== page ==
It is harder to hate someone when you cannot place them. I don’t like to think I fit into a category, I don’t think any of us do, but yet we are always trying to do so to people. If we can pigeonhole someone it is easier to hate or like them. “Oh, they are that group, no thank you” or “Oh they are that group, I like them” I see this all the time in the blog community. Because I am now a part of the ‘vintage community’ that does not mean I automatically will like everyone who has a vintage blog and what they say or equally hate anyone who has a blog about modern things and technology. I want to always ask why and find out what is behind it all. So, my decisions are based on the merit of the thing or person and not because they fit into some pre-conceived ideal. This, however, is very hard to do. I, too, struggle with it all the time.
Maybe, in some way, because marketing and advertising groups are such a part of our modern world, we cannot help but think of people in that way. Almost like a product: Now where does this go on the shelf? “Empty headed rich person, or integrity-filled poor person.”
If my grandfather had been a Rockefeller and I grew up in the lap of luxury, would my own personal growth about thrift and realizing who I am and what the world is really like be less valid? Are we really to have a different set of rules of what is considered genuine based on someone’s bank account? Is there no growth or realization of change if someone has more money than another?
As it so happens, I myself have been a ‘working class’ girl. The very thing I am supposed to have not wanted for my phantom child that does not exist. Yet, during that time, did I love my work? Not always. Would I like to make a world for a future child where he is allowed more freedom than me? Of course. I think it should be a parents job to allow a child to have better chances then they had, and that does not mean more money.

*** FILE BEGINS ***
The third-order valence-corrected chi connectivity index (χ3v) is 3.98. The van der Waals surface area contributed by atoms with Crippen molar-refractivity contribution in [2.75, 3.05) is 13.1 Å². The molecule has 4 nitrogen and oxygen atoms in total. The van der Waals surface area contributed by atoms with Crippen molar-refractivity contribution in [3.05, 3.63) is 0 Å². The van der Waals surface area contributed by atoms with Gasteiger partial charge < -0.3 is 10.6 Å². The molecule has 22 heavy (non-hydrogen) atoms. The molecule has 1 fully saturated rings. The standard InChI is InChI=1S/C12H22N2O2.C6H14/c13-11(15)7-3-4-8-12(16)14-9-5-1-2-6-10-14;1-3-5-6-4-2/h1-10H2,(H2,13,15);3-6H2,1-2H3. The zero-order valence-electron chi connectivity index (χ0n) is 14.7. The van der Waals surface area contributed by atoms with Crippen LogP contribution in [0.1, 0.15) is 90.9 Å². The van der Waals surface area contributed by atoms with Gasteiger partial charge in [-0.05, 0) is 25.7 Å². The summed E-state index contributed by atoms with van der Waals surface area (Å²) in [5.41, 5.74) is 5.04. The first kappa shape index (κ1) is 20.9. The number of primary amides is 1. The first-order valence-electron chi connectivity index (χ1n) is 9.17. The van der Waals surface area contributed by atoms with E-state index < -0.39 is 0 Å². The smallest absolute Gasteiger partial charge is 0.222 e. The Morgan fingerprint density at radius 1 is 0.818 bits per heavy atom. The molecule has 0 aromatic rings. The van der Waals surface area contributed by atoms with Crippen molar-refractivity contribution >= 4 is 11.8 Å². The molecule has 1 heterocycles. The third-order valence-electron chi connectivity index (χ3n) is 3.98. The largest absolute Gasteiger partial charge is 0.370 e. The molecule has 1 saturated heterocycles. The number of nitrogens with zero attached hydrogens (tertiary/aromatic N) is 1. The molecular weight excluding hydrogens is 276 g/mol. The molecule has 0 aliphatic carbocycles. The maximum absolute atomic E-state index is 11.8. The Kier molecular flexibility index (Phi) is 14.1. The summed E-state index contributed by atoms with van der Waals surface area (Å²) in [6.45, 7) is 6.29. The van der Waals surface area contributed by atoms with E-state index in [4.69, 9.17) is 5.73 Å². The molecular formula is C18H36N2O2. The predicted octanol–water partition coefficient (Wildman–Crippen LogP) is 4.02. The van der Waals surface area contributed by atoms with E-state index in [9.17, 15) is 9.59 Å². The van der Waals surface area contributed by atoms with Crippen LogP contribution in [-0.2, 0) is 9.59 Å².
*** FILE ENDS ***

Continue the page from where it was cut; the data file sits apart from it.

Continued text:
In fact, I think I would still want my child to work for a bit, even if he didn’t have to as much, so he can understand what it is to work. So he can understand what it is to save and earn and have one’s pride of place based on their own hard effort and work as well as anything they are given.  And, if he chose to not go to university but to be a mechanic, would I love him less or discourage him? No, because he would be following his heart. But, I would want him to do so because he had the choice to do so. It that makes me a bad person, then so be it. Those are the choices Hubby and I made together as criteria for our future children.
As it happens, I am not rich. My hubby and I have worked very hard for anything that we have. I stay home now, not because I am a bored and vain housewife, but because I am learning and actively working at a frugal life-style so it can be so. It IS a job. I make almost all my own clothes, which I taught myself. I cook and preserve so that I can spend less at the market. We do without holidays, so that we can live the lifestyle we have chosen.  We have one car, so there is less expense AND less opportunity to go and spend willy-nilly by me. I have found, anyway, that I am always so busy at home, I haven’t time to go and be bored and shop aimlessly. Though, I have been that person too!
What also struck me in the commenter's tone was the quick assumption about a ‘stay at home wife’. That quick as a wink, ‘here we are again’, attitude that says  the ‘stay at home woman’ is lazy, vain and bored. As if I just lie about all day on pillows of satin, eating bon-bons watching ‘my stories’. In the PC world in which we live, why is that not considered discrimination?
The assumptions we make of others is often based on the material aspect of someone. We see what they are wearing or buying or driving and then conveniently place them in their box. We, modern people, have made it easy for such assumptions. And if we want to take on a groups’ view we simply need to dress and act like the accepted norms. It is almost warrior like, but rather than eating your kill to take on its powers we simply don the clothes or attitude of an accepted ‘group’. And suddenly we magically are a part of it or we take on all that group represents: Instant personality; instant lifestyle.